Ex-open vote worker lost protection thanks to Government foot-dragging, Court rules

In February of this year, the Supreme Court heard the case of Melissa Belezaire Tucker, a former Ministry of Education employee who served in the Public Service for seventeen years, from 1995 to 2013, when she was terminated. Tucker was first appointed as a teacher and then, in 1999, as the School Feeding and Health Coordinator. But she was never confirmed in the post despite recommendations to do so from her bosses to the Public Service Commission and approval from the Ministry of Finance as far back as 2006. Today, Supreme Court Justice Shona Griffith found that that failure by Government authorities constitutes a material breach of Tucker’s right under the Constitution to equal protection by the law. She is now entitled to certain damages but will not get her job back. Tucker told us that all things considered, it was a learning experience:

Melissa Belezaire, Former Ministry of Education Employee;

He said to me when I begin this case, He said to me; they have taken away the job so you could do the work. It was work with myself, work looking at what I wanted to contribute to humanity so the job was in this sense not very important. Yes, I enjoyed contribution to my community and I have a passion for children but I did not need that job to that. It was only a vehicle.

Marin-Young says the Government was at fault here for what it did not do:

Magali Marin Young, Attorney;

In this particular case the court found that the repeated failure to refer her name for purposes of appointment to this established post did infact breached her fundamental rights and in particular breached her rights to protection of the law. As you would recall this morning when Justice Griffith was giving his reason she went into break detail to say that breach of protection of the law can take place both by acts and omissions and in this particular case it was a repeated omissions.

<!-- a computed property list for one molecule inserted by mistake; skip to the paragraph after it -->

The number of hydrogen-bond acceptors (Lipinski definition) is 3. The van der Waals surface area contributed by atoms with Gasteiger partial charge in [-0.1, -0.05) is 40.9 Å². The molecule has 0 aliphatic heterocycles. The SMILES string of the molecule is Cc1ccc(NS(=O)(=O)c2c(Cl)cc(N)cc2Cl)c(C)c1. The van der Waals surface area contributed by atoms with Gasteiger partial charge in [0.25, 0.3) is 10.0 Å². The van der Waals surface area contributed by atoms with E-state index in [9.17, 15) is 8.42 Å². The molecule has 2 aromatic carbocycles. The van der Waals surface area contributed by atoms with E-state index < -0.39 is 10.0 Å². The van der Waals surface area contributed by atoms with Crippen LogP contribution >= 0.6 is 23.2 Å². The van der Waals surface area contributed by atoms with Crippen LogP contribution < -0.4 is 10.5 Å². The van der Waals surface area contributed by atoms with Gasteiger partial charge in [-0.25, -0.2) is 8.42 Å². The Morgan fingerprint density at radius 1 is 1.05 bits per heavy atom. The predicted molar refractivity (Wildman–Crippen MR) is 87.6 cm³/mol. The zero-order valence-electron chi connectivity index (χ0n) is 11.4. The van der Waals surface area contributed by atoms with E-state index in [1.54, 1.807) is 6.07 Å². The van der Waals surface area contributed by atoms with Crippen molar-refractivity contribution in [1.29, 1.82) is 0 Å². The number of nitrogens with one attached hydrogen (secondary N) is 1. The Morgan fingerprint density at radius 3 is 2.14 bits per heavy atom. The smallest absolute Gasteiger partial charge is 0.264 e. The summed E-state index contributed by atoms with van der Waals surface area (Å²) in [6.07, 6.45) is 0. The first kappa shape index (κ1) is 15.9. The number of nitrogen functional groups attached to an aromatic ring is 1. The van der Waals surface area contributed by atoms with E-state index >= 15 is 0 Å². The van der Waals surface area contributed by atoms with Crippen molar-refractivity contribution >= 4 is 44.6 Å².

Because the material breach so infected the course of Belezaire-Tucker’s employment, Marin-Young says the court did not need to make a determination on whether her client was wrongfully terminated, because she was never properly appointed:

Magali Marin Young, Attorney;

vlcsnap-2016-08-31-10h50m14s179The court did not find it necessary to go on to make a determination but it did gave as she described a brief analysis of the facts that led to her termination. She did find that it was unreasonable terminating her on the basis of not having a report within the time specified when her attorney had requested extension, a one week extension. But leading up to that unlawful termination the reason why we got into argument of all open vote workers and the fact that she was not appointed ultimately by the public service commission is because; had she been appointed a public officer by the public service commission the whole termination process would have been very different than she was terminated because in this particular case she was terminated as though she was an open vote worker by the CEO. Had she been appointed a public officer by the public service commission then disciplinary proceeding would have had to be done by the public service commission and not the Chief Education Officer.  

The case is not over yet; the parties will submit written submissions on damages by mid-September and the full judgment will be given by the end of September. Both compensatory and vindicatory damages are in play, and Madam Justice Griffith mentioned that she does not expect the final figure to be a “nominal” one. Costs will also be awarded in the proportion of ninety to ten percent to Belezaire-Tucker. Melissa Belezaire-Tucker, in addition to thanking her family, mentioned one special influence for why she pursued the case to the end – her late uncle, Ambassador Adalbert “Bert” Tucker.

Melissa Belezaire, Former Ministry of Education Employee;

I would not classify it as painful. I would say it was an occupation that really taught me about who I am and who I wanted to be. I was not painful, it was a learning experience and life gave me an opportunity to take a stand and I took the stand and I learned along the way.

The court also upheld the constitutionality of the Open Vote Workers Regulations of 1992, finding them within the power of the Governor General to make as the person tasked with populating the Public Service. This had been the subject of a separate claim consolidated into the final case. The written submissions on damages are due by September sixteenth, and the final judgment by September twenty-seventh. Of the more than thirteen thousand public officers currently employed, about two thousand five hundred are open-vote workers. Deputy Solicitor General Nigel Hawke represented the Government at trial. According to Tucker, she plans to find work with non-governmental organizations.///

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